The whole place was crawling with refugees, which made this all the harder for him. Not that refugees weren't easy marks–on the contrary they were almost tooeasy–but usually they didn't have much worth conning them for. He really needed to find some way of getting more than a few credits, and it wasn't likely to happen any time soon by sticking around the crowded spaceport.

He made his way through the masses and out into the clouded, rainy evening. He'd never been to this planet before, but he had a finely honed sense of where to find the best marks.

He stood in the dimming light not quite directly across the street from a bar. Drunks, especially local drunks, were always easy to prey on. If he could find someone…. He'd definitely make it worth their while; he'd just leave them with their pockets a little lighter.

He let the first few stumble by. He considered a pretty Thallian woman, but left her alone as she flagged down a cab. A couple then came out, clumsily leaning on each other and rather loudly considering their options. It was tempting to join the two of them, but they were Unjool who were not fond of Humans in general, much less as sexual partners.

A few more minutes passed before he spotted the man. He was stumbling, obviously drunk (though he hadn't exited from the bar he'd parked himself outside of), but he looked to be the melancholy drunk type, rather than loud or angry. And, wow, could he pull off melancholy–soft expressive lips, curly brown hair, classic jaw line. He couldn't really tell his age in the dark like this, though the man wasn't young. And he was human, or near-human anyway.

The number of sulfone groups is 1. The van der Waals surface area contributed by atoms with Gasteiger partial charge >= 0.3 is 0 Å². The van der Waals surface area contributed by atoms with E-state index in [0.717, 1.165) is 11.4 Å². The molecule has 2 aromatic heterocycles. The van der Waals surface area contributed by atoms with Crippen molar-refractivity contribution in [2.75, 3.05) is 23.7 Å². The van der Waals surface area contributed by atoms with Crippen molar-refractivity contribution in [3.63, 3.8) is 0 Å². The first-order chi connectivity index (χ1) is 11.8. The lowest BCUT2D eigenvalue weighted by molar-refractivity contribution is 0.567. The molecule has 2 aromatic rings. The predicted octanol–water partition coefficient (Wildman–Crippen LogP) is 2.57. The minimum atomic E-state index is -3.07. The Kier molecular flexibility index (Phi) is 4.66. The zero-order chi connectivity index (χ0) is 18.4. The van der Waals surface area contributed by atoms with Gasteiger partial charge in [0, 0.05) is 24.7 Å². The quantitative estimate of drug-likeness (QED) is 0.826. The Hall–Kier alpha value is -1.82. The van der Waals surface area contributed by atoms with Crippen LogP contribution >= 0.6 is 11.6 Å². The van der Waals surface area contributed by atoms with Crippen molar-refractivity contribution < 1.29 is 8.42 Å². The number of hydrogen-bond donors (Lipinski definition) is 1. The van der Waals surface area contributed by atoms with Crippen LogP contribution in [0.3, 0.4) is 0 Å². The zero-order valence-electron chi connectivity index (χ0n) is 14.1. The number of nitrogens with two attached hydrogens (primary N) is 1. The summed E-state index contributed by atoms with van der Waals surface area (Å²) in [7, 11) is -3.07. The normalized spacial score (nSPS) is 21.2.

As the man stumbled in his direction he emerged from the shadows and smoothly caught his arm, saying, "Let me help you there, friend."

The man started and pulled back away from him.

"Hey," he lifted his hands to show the man he meant no harm, "you just looked like you could use some help staying upright. You heading somewhere close? I can give you a hand."

The man regarded him with startlingly clear eyes and he felt a tell-tale prod in his mind.

Damn he thought. He would, of course, manage to pick out a telepath. He was prepared to melt away into the shadows and find another target when the man surprised him by nodding and grasping his shoulder for balance.

"Let's find a hotel," the man said softly; his accent was a surprise–it sounded like the higher social strata of the inner Empire. What he was doing out here was anyone's guess, but it probably meant he had money.

They located a hotel fairly quickly. The drunk fumbled in a pocket (where in the world had he managed to find a velvet coat? There weren't many who could pull off such an outfit, but this guy–it looked like it had been made for him) and threw a few credits on the counter, asking for a room for the night. The host handed them the key card, informed them when checkout was, and then turned his attention resolutely to whatever it was he had been doing before.

"Ah, service," The con man quipped. His companion gave a thin smile. They were quiet as they moved to the correct room. The drunk didn't offer, or ask for a name, and anonymity suited the other man just fine. He let the drunk lean on him heavily as he triggered the lock to their room.

Once inside, he started kissing him. The other man was slow to respond at first but soon got into the spirit of things. The stranger let him lead him to the bed. But when he started to unbutton his shirt the other man put a hand over his and said softly, "No."

That caught him off guard. As he looked at the other man sitting on the edge of the bed, he realized that he was sober–completely stone cold sober. The look in his eyes was one he recognized, desperation, pain, grief.